The Printed Circuit Board (PCB) is the “brain” of an electronic device. Every electronic device has it. It could be single-layered or multilayered. Complex devices such as computers can have as many as 12 layers of printed circuit board to make them function according to their purpose.
However, before a PCB can function, it needs to undergo PCB manufacturing and PCB assembly (PCBA). PCB Manufacturing is the process of creating the printed circuit board, while PCBA is the process of attaching electronic components to make the PCB work according to its functionality. A PCB has two sides: the component side and the copper tracks side. As the name implies, the component side is where you can find the electronic components such transistors, resistors, and capacitors. On the other hand, the copper tracks side is where the electrical connections are.
There are two known methods used in PCB assembly: surface mount and through-hole. Both methods use electro-mechanical and manual assembly along the way.
Surface-mount Assembly (SMT)
SMT is the process of mounting electronic components on the surface of a printed circuit board without drilling holes on it. As of today, majority of PCB manufacturers and assemblers use this technology due to its cost efficiency in the manufacturing and assembly process. The 80s was the beginning of sophisticated electronic devices that require much smaller PCBs. Thus, SMT was developed and gained its popularity during that time. Nowadays, you could see multilayered electronic PCB in a single device. This is made possible with the use of SMT.
Solder pads and solder paste are used to mount components onto the PCB. SMT decreases the number of holes drilled on the surface of PCB, if not completely eliminates the need for drilling holes. The use of the technology allows for a much higher component density to be achieved. The electronic components in an SMT procedure are as small as 1mm. These components are getting smaller as new developments emerge.
Moreover, SMT creates a dual-mounting technology during PCB assembly, which means both side of the PCB can be used to mount components. Because of the surface mounting technique, there is no need to provide space for wiring purposes. Another advantage of SMT is that it can still use the conventional method when necessary.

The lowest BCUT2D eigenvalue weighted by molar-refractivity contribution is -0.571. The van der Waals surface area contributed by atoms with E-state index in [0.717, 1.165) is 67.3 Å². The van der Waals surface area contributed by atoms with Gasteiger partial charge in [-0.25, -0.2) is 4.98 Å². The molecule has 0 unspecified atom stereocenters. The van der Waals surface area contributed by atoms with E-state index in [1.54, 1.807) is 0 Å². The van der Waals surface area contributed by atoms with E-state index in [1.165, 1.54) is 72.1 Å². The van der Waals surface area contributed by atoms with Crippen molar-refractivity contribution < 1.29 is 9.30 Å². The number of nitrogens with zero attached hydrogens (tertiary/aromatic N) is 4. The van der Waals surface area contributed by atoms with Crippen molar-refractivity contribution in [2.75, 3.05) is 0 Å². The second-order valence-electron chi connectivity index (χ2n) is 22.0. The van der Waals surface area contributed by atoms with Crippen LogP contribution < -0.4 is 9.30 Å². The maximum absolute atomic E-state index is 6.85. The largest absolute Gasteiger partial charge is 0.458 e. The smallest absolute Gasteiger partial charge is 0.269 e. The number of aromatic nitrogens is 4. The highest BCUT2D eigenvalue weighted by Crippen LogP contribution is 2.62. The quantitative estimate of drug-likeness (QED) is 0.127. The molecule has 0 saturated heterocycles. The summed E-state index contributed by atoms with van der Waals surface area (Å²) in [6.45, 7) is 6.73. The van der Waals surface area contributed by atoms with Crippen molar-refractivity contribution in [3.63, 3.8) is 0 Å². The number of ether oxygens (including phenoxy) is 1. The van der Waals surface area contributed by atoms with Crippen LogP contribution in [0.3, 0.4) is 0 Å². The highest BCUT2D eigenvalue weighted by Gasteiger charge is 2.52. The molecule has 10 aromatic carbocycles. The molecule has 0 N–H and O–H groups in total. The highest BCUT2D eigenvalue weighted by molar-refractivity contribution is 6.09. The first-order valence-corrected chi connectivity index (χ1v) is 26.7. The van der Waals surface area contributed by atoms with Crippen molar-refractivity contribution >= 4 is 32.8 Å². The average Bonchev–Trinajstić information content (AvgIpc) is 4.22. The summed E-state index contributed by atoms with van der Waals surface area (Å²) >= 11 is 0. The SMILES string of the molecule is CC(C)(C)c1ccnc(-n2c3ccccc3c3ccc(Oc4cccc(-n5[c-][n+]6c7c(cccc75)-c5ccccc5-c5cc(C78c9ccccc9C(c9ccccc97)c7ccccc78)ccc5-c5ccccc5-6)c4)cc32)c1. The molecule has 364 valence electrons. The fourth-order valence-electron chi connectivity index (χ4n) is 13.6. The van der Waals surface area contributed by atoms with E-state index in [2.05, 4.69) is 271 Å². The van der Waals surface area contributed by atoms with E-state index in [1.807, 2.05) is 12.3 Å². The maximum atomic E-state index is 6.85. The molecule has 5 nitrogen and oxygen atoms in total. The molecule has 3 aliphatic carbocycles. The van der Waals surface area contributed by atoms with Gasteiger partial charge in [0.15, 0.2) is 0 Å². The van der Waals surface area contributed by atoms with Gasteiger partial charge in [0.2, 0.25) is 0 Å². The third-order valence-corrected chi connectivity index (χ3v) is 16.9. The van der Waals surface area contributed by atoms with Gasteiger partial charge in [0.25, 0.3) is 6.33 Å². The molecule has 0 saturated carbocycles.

One disadvantage of SMT is its unreliability on electronic devices that require frequent attaching or detaching. Due to its smaller components, reliability of the circuit may be compromised and solder joints are less efficient compared to those of a through-hole assembled PCB. Changing the settings of prototype and test applications is harder. It will take days or even weeks to create the correct setting for another prototype.
Through-hole technique, sometimes spelled “thru-hole”, is the method of mounting components with holes pre-drilled on the wiring board. The electronic components have pins and are soldered through the holes. The mechanical bond of the electronic components with the PCB is stronger. Since it allows components to be easily interchanged, this technology is commonly used in prototyping and manufacturing heavy-duty electronic equipment such as military and aerospace products.
One disadvantage of through-hole assembly is that it requires a more expensive board due to drilling requirement. Through-hole also limits an assembler to work one side of the board.
In conclusion, SMT is more reliable and practical for the mass production of electronic products and devices that need highly sophisticated components and wiring, while through-hole PCB assembly is best for creating prototypes and heavy-duty equipment. Despite the popularity of SMT among manufacturers and assemblers, many still use through-hole assembly due to its reliability in withstanding constant mechanical and environmental stress.